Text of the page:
Much of the current literature on contemporary pedagogy advises that to best prepare twenty-first-century learners for the increasingly complex and interconnected global society in which they live and work, institutions should implement, across all disciplines, pedagogical practices that involve interactive, inquiry- or problem-based, technology-enriched teaching and learning. Nearly fifteen years ago, the Wingspread Group on Higher Education sounded the alarm that students were not being prepared to function effectively in twenty-first-century society and that significant changes in teaching practices would need to occur. The report recommended a focus on learning and on how learning actually takes place, adding that what was discovered about students’ learning processes could help in (re)envisioning and revising approaches to teaching and learning.
Since then, research in the science of learning has indicated that active learning is one of the most important and essential components of the learning process. In How People Learn, John Bransford and his colleagues convincingly argue that active, rather than passive, learners are better able to understand complex material and can more effectively transfer information and concepts learned in one setting to the process of solving problems encountered in another context.8 In other words, when students are actively engaged in their learning process and when they are required to apply what they have learned, they retain that knowledge. Conversely, short-term, passive learning (such as memorizing information for exams)—what students routinely refer to as “stuff and dump”—does not result in students’ retaining the knowledge. Pedagogical approaches should help develop what Marcia Baxter Magolda calls “independent and contextual knowers” who are confident in their higher-order problem-solving abilities.9 Pedagogical practices should also drive faculty decisions about the technology tools best suited for specific learning objectives in a specific learning environment. Donna Harp Ziegenfuss notes: “Pouring a solid foundation of good pedagogical design before adding on the layer of technology can become a critical factor in the success rate of technology integration.”10
A variety of discipline-specific pedagogical strategies that require students’ active engagement and that develop their problem-solving and problem-posing skills in the context of technology-enabled learning environments should be standard practice in academe at this point; yet in large measure, such is not the case. Although most departments likely have an innovative teacher or two, widespread pedagogical and curricular innovation is not the norm. Few institutions position learning spaces as public sites or “research labs” where faculty are asked to discover, implement, and assess effective technology-enriched teaching and learning practices. Some institutions do delegate such activities to seed-funded, grassroots initiatives; however, these tend to be viewed as isolated interventions.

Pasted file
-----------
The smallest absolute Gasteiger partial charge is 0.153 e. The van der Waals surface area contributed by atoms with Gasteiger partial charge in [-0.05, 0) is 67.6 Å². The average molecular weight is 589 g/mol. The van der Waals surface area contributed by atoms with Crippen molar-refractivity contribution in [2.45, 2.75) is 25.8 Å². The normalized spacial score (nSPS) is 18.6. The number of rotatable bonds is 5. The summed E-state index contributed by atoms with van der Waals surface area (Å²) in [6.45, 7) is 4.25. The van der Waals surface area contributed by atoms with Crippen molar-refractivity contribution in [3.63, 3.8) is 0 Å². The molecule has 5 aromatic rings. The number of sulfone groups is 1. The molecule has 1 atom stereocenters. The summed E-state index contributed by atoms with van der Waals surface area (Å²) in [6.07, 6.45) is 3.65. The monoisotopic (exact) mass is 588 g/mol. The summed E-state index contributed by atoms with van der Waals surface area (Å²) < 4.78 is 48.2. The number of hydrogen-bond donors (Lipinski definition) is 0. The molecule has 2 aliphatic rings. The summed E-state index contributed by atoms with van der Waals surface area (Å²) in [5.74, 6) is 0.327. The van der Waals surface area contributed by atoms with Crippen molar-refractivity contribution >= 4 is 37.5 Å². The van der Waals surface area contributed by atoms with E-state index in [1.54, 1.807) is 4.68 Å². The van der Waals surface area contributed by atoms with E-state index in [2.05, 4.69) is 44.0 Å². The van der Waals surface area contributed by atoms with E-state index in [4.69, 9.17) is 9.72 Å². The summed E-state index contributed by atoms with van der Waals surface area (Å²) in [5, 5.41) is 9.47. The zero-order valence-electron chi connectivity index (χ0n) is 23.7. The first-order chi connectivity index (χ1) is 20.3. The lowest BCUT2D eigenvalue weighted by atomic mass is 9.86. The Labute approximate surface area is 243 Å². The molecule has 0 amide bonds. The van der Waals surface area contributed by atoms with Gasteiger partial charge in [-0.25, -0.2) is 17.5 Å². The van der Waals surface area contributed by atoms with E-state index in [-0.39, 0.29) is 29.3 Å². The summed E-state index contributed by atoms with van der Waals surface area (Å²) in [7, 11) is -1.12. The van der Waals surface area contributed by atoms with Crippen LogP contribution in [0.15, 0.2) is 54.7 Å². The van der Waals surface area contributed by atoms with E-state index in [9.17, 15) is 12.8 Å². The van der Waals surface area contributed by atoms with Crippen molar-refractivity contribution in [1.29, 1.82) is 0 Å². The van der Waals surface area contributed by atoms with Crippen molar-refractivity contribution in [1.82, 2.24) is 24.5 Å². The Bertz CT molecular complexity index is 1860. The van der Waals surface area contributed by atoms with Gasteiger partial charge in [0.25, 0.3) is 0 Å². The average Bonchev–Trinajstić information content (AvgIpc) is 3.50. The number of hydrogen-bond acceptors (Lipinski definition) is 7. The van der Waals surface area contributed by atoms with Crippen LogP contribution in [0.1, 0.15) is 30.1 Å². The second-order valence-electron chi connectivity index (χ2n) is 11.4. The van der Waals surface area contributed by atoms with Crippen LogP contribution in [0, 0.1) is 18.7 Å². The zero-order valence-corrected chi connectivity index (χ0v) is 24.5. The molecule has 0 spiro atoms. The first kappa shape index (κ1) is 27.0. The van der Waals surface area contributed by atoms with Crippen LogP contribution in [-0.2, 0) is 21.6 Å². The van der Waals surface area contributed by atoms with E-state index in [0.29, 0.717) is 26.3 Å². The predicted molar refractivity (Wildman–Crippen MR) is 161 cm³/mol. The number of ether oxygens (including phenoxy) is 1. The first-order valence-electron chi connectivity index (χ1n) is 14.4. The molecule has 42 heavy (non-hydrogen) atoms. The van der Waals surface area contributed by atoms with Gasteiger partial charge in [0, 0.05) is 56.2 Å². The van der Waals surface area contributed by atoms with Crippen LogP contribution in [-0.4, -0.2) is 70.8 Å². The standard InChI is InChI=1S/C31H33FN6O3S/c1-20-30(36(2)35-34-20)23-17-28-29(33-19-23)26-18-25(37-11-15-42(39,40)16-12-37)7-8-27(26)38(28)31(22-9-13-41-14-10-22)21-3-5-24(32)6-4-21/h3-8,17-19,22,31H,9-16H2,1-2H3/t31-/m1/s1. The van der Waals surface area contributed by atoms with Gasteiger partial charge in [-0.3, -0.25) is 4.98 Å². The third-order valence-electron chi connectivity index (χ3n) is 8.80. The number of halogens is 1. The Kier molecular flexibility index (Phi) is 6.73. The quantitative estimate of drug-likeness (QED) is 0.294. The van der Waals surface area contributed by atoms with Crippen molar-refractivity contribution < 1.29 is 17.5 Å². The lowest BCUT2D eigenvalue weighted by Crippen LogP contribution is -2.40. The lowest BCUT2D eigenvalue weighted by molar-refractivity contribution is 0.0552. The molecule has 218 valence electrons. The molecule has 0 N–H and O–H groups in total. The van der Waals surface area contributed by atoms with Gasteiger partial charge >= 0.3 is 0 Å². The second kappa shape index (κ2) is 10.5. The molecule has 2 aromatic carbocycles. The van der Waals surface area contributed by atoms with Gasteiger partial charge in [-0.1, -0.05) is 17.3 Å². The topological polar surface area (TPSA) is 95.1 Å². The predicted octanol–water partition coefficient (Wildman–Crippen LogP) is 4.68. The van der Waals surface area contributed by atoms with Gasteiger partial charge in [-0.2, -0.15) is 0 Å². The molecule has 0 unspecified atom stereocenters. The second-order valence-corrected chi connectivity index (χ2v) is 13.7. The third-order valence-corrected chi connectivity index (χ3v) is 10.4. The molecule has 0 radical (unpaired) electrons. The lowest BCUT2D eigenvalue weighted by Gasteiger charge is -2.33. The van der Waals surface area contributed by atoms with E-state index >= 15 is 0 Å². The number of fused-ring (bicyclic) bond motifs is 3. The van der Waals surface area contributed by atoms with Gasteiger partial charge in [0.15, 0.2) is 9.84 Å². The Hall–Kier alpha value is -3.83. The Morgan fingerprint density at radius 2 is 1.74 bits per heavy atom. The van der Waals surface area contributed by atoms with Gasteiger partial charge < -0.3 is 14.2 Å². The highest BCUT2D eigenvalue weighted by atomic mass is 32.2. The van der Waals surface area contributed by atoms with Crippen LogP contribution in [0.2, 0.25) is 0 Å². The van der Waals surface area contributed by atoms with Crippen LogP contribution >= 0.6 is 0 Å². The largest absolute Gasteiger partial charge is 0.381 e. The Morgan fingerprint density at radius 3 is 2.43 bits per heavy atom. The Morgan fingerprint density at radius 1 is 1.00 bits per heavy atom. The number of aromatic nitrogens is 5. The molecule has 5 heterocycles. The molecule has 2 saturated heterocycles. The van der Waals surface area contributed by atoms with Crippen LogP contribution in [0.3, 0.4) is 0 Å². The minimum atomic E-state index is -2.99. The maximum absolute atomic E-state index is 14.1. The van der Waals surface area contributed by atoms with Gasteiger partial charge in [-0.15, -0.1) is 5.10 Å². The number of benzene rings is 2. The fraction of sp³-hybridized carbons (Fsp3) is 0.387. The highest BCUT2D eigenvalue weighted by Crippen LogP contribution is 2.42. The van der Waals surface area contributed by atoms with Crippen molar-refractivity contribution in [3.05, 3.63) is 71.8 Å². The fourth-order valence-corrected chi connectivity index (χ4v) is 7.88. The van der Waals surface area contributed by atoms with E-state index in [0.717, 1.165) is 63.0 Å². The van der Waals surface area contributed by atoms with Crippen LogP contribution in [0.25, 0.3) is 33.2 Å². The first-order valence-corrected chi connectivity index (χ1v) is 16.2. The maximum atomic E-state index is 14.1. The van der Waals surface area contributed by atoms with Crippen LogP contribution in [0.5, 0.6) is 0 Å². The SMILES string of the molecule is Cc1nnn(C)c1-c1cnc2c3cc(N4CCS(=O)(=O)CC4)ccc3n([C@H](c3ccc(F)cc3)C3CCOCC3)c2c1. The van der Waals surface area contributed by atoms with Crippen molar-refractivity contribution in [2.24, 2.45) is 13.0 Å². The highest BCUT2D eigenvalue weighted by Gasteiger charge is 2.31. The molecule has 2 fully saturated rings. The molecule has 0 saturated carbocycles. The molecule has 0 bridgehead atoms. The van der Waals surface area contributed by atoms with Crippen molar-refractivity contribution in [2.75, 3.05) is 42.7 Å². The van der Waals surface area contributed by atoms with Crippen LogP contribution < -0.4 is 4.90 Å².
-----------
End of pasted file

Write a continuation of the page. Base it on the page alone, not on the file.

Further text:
Even without widespread support mechanisms and goal-oriented incentive programs in place to sustain pilot efforts, shifts in pedagogy are beginning to occur as faculty members’ perceptions of students’ interests, needs, and abilities change. Many teachers recognize that for today’s students to acquire complex problem-solving, critically reflexive analytical thinking, and succinct communication skills in appropriately technology-assisted contexts, the faculty will have to approach teaching differently in order to bring their own expertise to bear in meeting students’ learning needs.
Some teachers have changed teaching strategies simply to recapture the attention of students who are net-surfing, IM-ing, and text-messaging during scheduled meetings. But reexamining pedagogical practices to curb students’ inattentiveness ought not be the principal aim of change. Rather, creating learning environments that challenge students to become actively engaged, independent, lifelong learners inside and outside of formal learning spaces should be the critical aim of change in teaching strategies. Some basic questions frame what faculty might do: (1) What do achievements in critical thinking, problem-solving, and communication (and in other higher-level capabilities desired across areas of study) look like in technology-enriched environments? (2) What teaching strategies might be used to help students attain the achievements identified?